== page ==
About 16% of entrepreneurs are confident about a strong recovery in January-March of the current fiscal year, which was only 4% in October-December, says a survey of the South Asian Network on Economic Modeling (Sanem).
Moreover, about 15% of entrepreneurs are anticipating a weak recovery in this quarter, which was 26% in the last quarter, according to the survey.
Sanem compiled the report based on a study on more than 500 businesses in the manufacturing and service sectors.
Its Executive Director Professor Dr Selim Raihan presented the report on the third round of the national firm-level survey titled "Covid-19 and Business Confidence in Bangladesh" at a webinar on Tuesday. Business leaders were present at the event.
Dr Selim said the survey conducted in January found that 71% of entrepreneurs were confident about some sort of recovery and the rate remained unchanged compared to the October study.
About 40% of entrepreneurs were moderately confident about recovery, slightly lower than October's 41%, he said.
He said business confidence was increasing but the growth rate was falling in recent times due to reduced demand in the external sector, sluggish recovery of domestic demand, and weakness on the supply side.
Asif Ibrahim, chairman at the Chittagong Stock Exchange, said the pandemic had largely affected business profitability and costs, and the second wave was still a concern for survival and cash flow management amid order cancellations and repayments related to the government's stimulus packages.
He said large firms had performed better than small ones since they had better access to finance and easier bank-client relationships.
Abul Kasem Khan, managing director of AK Khan Telecom Limited, described the tax system as a major bottleneck for businesses in Bangladesh.
He said tax at source does not allow for any adjustment and refund, causing small and medium enterprises (SMEs) to suffer.
Arshad Jamal, vice-president of the Bangladesh Garment Manufacturers and Exporters Association, said SMEs in the readymade garment sector are at greater risk since low-risk factories receive more orders.
Saiful Islam, president of the Leathergoods and Footwear Manufacturers and Exporters Association of Bangladesh, said export volume had increased at the cost of profitability caused by lower unit prices and higher costs of sales.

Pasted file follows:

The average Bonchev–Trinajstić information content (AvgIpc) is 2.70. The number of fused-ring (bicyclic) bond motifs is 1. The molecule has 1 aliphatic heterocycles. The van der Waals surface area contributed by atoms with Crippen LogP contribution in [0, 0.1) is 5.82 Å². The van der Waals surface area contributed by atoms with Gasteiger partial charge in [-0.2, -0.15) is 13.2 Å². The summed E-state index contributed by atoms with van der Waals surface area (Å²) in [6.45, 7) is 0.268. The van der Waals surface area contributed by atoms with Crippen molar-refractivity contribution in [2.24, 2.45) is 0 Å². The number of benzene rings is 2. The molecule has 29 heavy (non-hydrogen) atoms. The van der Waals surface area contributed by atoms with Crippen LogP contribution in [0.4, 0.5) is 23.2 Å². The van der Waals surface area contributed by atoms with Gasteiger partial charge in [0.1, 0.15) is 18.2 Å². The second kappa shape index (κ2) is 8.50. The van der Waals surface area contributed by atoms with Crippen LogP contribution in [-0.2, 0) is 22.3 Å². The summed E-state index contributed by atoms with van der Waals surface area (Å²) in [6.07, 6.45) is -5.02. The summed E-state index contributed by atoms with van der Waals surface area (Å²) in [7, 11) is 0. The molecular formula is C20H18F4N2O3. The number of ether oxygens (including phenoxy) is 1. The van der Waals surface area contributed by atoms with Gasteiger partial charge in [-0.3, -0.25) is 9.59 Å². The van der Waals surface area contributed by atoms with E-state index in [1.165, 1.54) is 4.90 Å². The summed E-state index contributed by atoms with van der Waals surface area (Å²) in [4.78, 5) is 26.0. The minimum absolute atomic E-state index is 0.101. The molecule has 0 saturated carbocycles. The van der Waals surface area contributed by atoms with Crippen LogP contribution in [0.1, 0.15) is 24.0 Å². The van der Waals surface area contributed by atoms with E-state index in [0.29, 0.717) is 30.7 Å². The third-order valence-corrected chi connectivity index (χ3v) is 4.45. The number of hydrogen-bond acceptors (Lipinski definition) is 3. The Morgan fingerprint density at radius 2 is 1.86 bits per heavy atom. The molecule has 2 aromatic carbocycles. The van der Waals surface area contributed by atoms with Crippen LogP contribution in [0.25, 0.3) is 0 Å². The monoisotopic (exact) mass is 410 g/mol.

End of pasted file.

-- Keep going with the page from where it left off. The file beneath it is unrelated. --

This has further put sustainability, access to finance, and bank-client relationships at risk, he said.
Farzana Khan, general manager at the SME Foundation, said several SME entrepreneurs were struggling to survive, employees were not laid off, and a basic salary was being provided.
Nonetheless, many new entrepreneurs emerged during the crisis and there has been a product diversification trend, she added.
Large firms most confident
About 76% of large firms are anticipating some sort of recovery in the current quarter, while it is 68% among micro and small firms, the survey report said.
Dr Selim linked recovery to the degree of distribution of stimulus declared by the government to combat Covid-19 and said, "About 22% of firms surveyed received benefits from the packages, while it is 46% for large firms and 10% for micro and small firms."
He said more than 58% of RMG firms received stimulus while it was only 4% in ICT. The restaurant sector received no money.
The survey, which analysed 14 sectors, said about 86% of firms receiving stimulus described a lengthy process as the reason for poor implementation of the packages. Only 7% had no complaint in this regard.
About 38% of recipients had no complaint about bribes in stimulus disbursement while 18% complained about it. The remaining 44% declined to comment on the matter.
In contrast, about 19% of entrepreneurs who were deprived of the packages blamed bribes while about 11% did not raise any question in this regard.
About 77% of non-recipients complained about the lengthy process. About 88% of non-recipients did not ask for stimulus assistance as the money was not distributed as grants.
About 83% of entrepreneurs complained that their sectors were not eligible for stimulus.
Dr Selim said as the stimulus was not being distributed equally among all sectors and firms of all sizes, recovery had not been observed equally.
Six indicators to measure business confidence
Sanem prepared the Business Confidence Index (BCI) using six indicators – profitability, investment, employment, wage, business cost, and sales, including exports – to forecast the level of business confidence in a quarter by comparing data of the previous quarter.
Dr Selim said the BCI score in January-March of the current fiscal year was 57.9 out of 100, which was 55.24 in the last quarter and 51.06 in July-September.
He said confidence is worst when it is 0 and best when it is 100 while a score of 50 on the BCI indicates that there are no changes in confidence.
Explaining the indicator, he said confidence among entrepreneurs is rising but at a slow rate.
The report said investors are most confident about profitability when the BCI score is 62.65 and they are least confident about the cost of business when the score is 51.74.
The financial sector came up as the most confident about recovery with the highest BCI score of 67.71, followed by 62.33 in pharmaceuticals and 61.33 in ICT.
On a yearly basis, RMG, leather, pharmaceuticals, and ICT were observed to have experienced deteriorating business confidence while there had been marginal improvements on a quarterly basis in sectors such as RMG, textile, leather, pharmaceuticals, and transport.